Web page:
A dive into the era of the Wild Wild West when cowboys and bandits settle disputes with guns and barrels—Desperados III is a slow immersion into a vigilante’s cunning and a desert’s warfare.
Taking elements from Assassin’s Creed and Metal Gear Solid, strategy and sneak are the crucial and the main driving points of a level. “Trial and Error” becomes your best friend and patience as your only virtue, as each chapter fills itself with the challenge of embarking on multiple scenarios for completion.
Desperados III, however—with its minimal mention of its past installments—does not compel the player to try its past titles. Instead, it thrusts you into another straightforward adventure of John Cooper and his band of brute misfits.
Hero of the series and your stereotypical Western cowboy, Cooper, is out on a manhunt. On his way, he meets with old and new friends—such as a gun-for-hire doctor, a forceful hunter, and a runaway bride.
The band of characters, along with their unique skill sets, have varying personalities that go well with each other and tactfully captures the Western drama-style of a gun-slinging gang of eventual heroes. They make up for Cooper’s own bland attempt at witty remarks, especially with the comedic voice delivery of muscleman Hector.
Any fan of Western epics will be thrilled with the pacing of the story. It’s slow, but not too slow that it feels dragging. The chapters are justly long with each plot point divided into different levels that lead you to vast, well-designed locations.
The areas are beautifully detailed and wide enough to explore. It presents the necessity of space because of the tasks and specific movements to complete the level. The birds-eye view of the camera, though helpful to trail and memorize patterns, can make the overall scenery appear small and difficult to spot specific placements.
Texts appear small as well, making it incredibly difficult to read. It may appear to be aesthetically pleasing for text boxes to stay exact to the resolution of the screen, but if it is almost impossible to read from afar the television then it is not good design.
The mechanics and controls, however, are easy to learn and steady to use all throughout the game. Cooper and his gang are all made up of specific skills that are necessary to get through a level when used correctly and precisely. While Cooper can be like the “assassin” of the troop, others can be used for distractions, traps, and force.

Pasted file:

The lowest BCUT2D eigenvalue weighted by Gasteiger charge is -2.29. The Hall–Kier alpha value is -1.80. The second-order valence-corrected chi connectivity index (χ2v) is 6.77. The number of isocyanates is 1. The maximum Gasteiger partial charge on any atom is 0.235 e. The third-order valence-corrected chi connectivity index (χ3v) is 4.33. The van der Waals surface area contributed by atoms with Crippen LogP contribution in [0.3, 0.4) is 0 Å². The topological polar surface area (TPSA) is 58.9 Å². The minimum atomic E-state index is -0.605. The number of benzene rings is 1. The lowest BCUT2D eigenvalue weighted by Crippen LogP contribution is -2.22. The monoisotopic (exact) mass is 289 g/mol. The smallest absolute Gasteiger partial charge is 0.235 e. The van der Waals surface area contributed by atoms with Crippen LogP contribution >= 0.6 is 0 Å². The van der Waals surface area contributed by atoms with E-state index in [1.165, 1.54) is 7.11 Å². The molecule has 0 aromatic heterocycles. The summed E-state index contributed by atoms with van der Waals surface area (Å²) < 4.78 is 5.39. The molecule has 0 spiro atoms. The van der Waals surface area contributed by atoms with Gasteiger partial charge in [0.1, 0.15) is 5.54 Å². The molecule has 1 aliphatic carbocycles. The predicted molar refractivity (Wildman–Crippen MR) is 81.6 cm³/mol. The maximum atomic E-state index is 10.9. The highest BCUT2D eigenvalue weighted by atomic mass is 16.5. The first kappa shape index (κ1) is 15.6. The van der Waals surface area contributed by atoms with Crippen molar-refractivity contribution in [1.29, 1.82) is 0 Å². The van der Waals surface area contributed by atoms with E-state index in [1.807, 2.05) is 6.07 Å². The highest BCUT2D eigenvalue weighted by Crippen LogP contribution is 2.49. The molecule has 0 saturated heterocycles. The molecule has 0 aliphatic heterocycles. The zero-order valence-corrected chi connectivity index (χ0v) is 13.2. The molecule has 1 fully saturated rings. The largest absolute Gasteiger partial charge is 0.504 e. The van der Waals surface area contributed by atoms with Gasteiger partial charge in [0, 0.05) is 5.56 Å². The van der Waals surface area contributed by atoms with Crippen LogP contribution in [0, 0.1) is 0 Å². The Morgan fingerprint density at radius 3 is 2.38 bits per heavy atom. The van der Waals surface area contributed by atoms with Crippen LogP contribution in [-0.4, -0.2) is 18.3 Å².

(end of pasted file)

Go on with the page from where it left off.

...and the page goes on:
The quick save feature, with a single push of the controller’s touchpad, is useful for “trial and error” games like this. It let you save just seconds before making a decision you’d either regret or praise yourself for.
Those are the elements that make Desperados III an intricate strategy game that truly tests your ability to think ahead. Despite its context of being flung into an era where machismo reigns, barreling through bandits with just your revolver will never get you a win. Instead, the game requires you to think of scenarios, and pushes you to use the resources you have through the characters you can control and the environment you’re given.
While it is possible to sneak-kill the way through in the beginning, it will be close to impossible as the levels progress, the baddies increases, and the difficulty extends
While dying tens to a hundred of times can be frustrating, the sense of wanting to complete and accomplish the entire level run is present. The challenges are beckoning, especially for players that thrive on strategy-thinking games that thoroughly tests their decision-making and observation skills. It’s thrilling in its own way, that’s obviously different from going on an all-out shootout.
Each level also presents different ways a player can challenge themselves outside the simple “trial and error” run. These are tasks that give you specific goals to accomplish when trying to complete the round—it makes replaying the game better, especially for completionist gamers.
While the HUD is another challenge in itself for the poor of sight, it’s a small bump to its otherwise dramatic storyline and fun gameplay. It’s one that really asks you to take your time, don’t rush, enjoy, and exercise those brain cells.
Desperados III – Review
We tell you, it’s a good game! It’s not average! It might have some problems here and there, but you have to admit it is a “Good” game.